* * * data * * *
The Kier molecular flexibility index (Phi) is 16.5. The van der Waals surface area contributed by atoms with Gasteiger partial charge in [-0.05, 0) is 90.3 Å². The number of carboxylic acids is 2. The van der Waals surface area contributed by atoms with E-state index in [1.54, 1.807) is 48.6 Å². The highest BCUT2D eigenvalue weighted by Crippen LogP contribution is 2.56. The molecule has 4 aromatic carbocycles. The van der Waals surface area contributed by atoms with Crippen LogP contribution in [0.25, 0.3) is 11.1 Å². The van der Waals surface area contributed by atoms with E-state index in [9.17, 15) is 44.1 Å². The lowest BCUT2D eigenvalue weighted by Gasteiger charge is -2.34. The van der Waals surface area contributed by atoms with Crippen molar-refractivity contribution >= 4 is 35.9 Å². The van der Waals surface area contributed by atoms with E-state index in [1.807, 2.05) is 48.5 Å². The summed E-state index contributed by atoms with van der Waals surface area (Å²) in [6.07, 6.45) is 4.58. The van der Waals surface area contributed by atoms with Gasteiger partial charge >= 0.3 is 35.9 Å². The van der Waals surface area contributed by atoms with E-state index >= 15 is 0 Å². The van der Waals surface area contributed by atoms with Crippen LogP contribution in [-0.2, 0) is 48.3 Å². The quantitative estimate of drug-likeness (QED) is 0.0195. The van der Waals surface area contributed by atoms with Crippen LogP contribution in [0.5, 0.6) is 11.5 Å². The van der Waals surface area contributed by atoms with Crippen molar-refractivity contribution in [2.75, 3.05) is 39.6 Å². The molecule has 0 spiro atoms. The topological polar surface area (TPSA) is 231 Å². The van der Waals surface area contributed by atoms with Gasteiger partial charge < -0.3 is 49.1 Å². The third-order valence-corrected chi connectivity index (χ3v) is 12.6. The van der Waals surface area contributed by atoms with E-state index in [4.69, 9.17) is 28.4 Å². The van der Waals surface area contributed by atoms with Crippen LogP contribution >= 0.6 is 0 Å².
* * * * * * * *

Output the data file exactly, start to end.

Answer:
The Kier molecular flexibility index (Phi) is 16.5. The van der Waals surface area contributed by atoms with Gasteiger partial charge in [-0.05, 0) is 90.3 Å². The number of carboxylic acids is 2. The van der Waals surface area contributed by atoms with E-state index in [1.54, 1.807) is 48.6 Å². The highest BCUT2D eigenvalue weighted by Crippen LogP contribution is 2.56. The molecule has 4 aromatic carbocycles. The van der Waals surface area contributed by atoms with Crippen LogP contribution in [0.25, 0.3) is 11.1 Å². The van der Waals surface area contributed by atoms with E-state index in [9.17, 15) is 44.1 Å². The lowest BCUT2D eigenvalue weighted by Gasteiger charge is -2.34. The van der Waals surface area contributed by atoms with Crippen molar-refractivity contribution >= 4 is 35.9 Å². The van der Waals surface area contributed by atoms with E-state index in [1.807, 2.05) is 48.5 Å². The summed E-state index contributed by atoms with van der Waals surface area (Å²) in [6.07, 6.45) is 4.58. The van der Waals surface area contributed by atoms with Gasteiger partial charge >= 0.3 is 35.9 Å². The van der Waals surface area contributed by atoms with E-state index >= 15 is 0 Å². The van der Waals surface area contributed by atoms with Crippen LogP contribution in [-0.2, 0) is 48.3 Å². The quantitative estimate of drug-likeness (QED) is 0.0195. The van der Waals surface area contributed by atoms with Crippen LogP contribution in [0.5, 0.6) is 11.5 Å². The van der Waals surface area contributed by atoms with Crippen molar-refractivity contribution in [2.75, 3.05) is 39.6 Å². The molecule has 0 spiro atoms. The topological polar surface area (TPSA) is 231 Å². The van der Waals surface area contributed by atoms with Gasteiger partial charge < -0.3 is 49.1 Å². The third-order valence-corrected chi connectivity index (χ3v) is 12.6. The van der Waals surface area contributed by atoms with E-state index in [4.69, 9.17) is 28.4 Å². The van der Waals surface area contributed by atoms with Crippen LogP contribution >= 0.6 is 0 Å².